New Zealand has done this I believe

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Why can’t we just follow other virus free countries like NZ and Guernsey and get everything open including schools?

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""To be able to interact with other people, be reasonably close to them and, even better, be on the piss is just wonderful," said Oscar, who didn't want to give his last name."

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4 minutes ago, Albert Tatlock said:
 

I'm sure if one or two businesses put out the word they are so (genuinely) seriously in the shit - so as to soon go into admin, and can offer an alternative such as delivery, they would garnish a great deal more local customer support?

Though I'm sure a few business owners might try and take the piss - if something is good - people will vote with their wallets. And there are still the majority of people about on full salaries.

I am not sure about Jean Pierre’s circumstances, but if a business was running tight margins beforehand, or burdened with debt for whatever reason, it takes a lot of courage to reopen in the current unceratain circumstances, however good your offering is. I recall a very good restaurant closing several years ago making that exact same call. Did he throw a load of extra money at the business to get it through tight economic times, or just walk away. He walked away. It is a very personal thing and I have a great deal of sympathy with all businesses in similar positions. I wish them all the best and hope the government helps by removing the shackles.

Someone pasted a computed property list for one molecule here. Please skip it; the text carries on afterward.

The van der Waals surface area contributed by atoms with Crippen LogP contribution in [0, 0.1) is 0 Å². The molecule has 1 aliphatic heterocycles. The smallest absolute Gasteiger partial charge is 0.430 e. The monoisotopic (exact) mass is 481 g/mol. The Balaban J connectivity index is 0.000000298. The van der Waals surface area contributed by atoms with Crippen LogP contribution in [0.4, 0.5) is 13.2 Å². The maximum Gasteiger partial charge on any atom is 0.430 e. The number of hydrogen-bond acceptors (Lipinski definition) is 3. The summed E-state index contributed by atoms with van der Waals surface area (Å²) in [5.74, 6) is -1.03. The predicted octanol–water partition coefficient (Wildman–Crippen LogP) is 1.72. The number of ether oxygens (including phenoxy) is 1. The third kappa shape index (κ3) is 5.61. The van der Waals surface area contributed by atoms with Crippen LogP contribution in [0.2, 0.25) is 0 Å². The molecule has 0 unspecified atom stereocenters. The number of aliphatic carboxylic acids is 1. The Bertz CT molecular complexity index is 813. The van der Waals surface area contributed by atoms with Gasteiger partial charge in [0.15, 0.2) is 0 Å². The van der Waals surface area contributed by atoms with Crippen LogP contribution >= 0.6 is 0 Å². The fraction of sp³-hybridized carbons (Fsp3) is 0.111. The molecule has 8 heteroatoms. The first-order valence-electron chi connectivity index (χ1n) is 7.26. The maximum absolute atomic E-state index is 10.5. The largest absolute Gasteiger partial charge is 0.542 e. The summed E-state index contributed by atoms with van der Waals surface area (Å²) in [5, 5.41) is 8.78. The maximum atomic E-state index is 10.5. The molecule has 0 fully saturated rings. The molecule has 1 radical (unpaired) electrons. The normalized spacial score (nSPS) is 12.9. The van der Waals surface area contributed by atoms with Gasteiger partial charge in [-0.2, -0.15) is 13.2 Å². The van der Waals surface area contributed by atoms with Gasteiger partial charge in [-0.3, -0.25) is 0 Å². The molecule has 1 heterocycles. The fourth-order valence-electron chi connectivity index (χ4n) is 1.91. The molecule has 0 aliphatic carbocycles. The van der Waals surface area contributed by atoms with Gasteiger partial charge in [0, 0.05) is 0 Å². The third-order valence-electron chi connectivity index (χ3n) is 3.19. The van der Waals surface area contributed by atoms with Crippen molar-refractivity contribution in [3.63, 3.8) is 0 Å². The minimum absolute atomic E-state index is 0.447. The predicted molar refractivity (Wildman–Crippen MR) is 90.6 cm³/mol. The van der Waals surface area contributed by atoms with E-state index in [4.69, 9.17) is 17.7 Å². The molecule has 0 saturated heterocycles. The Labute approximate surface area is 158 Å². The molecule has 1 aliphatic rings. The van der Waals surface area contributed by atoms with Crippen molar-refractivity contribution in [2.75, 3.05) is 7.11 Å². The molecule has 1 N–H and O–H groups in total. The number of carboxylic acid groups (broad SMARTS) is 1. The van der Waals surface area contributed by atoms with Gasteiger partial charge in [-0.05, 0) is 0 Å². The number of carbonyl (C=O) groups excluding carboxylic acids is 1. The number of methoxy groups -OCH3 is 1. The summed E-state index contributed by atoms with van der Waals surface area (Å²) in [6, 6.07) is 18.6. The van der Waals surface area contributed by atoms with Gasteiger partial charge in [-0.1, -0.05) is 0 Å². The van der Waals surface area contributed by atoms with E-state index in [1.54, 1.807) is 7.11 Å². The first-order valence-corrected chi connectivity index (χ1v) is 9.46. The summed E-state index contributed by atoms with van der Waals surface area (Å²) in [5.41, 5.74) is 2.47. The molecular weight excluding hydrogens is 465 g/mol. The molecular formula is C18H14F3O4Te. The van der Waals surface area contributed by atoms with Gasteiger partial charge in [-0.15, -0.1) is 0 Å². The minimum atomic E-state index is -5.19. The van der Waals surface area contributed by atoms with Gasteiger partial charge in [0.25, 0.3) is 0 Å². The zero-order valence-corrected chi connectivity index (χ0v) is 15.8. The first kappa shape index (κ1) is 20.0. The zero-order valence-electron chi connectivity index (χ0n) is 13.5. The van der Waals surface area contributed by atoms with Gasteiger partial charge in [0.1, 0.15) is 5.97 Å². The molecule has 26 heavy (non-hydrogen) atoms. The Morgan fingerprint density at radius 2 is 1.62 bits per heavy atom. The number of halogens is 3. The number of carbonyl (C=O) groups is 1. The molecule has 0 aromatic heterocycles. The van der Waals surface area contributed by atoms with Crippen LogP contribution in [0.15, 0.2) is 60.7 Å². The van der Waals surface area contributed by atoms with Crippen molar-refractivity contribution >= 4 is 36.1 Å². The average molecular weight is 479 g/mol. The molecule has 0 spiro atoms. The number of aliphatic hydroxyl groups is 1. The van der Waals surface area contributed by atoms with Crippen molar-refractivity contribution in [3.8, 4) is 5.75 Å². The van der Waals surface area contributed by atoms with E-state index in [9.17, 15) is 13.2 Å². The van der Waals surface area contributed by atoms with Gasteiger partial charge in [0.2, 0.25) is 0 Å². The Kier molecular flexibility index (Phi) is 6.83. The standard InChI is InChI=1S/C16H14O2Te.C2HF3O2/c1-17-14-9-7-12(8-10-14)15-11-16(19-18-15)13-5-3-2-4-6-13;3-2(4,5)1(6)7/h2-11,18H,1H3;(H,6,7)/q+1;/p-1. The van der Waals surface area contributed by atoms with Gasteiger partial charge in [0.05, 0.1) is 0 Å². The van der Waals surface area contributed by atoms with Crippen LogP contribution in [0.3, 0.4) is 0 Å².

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1 hour ago, Golfer said:

Guernsey on ITV news, everything open and 96% of students back at school. Similar position to us with virus but we’re way behind with schools etc

Wing and a prayer springs to mind. They all have their fingers crossed behind their backs.

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Posted (edited)
1 hour ago, Donald Trumps said:

Really sorry to hear that, they put up a good fight with food for delivery

Government proposals for bars & restaurants err on the side of obsessive fastidiousness & businesses that struggle will just throw in the towel

The government did pretty well initially but in my view they have undone most of it with the situation over schools and getting shops and social enterprises back to normal.

They have been unnecessarily cautious and it is detrimental to the island's economy and people.

We are three weeks without a case.  Everything except the borders should be open as normal.  Even if they had thrown everything open a week ago it'll take months to get back to normal levels for many businesses.

The costs and burdens they are placing on businesses is ridiculous. 

The borders issue, judging by the approach so far, is going to be horrific.

Edited by The Dog's Dangly Bits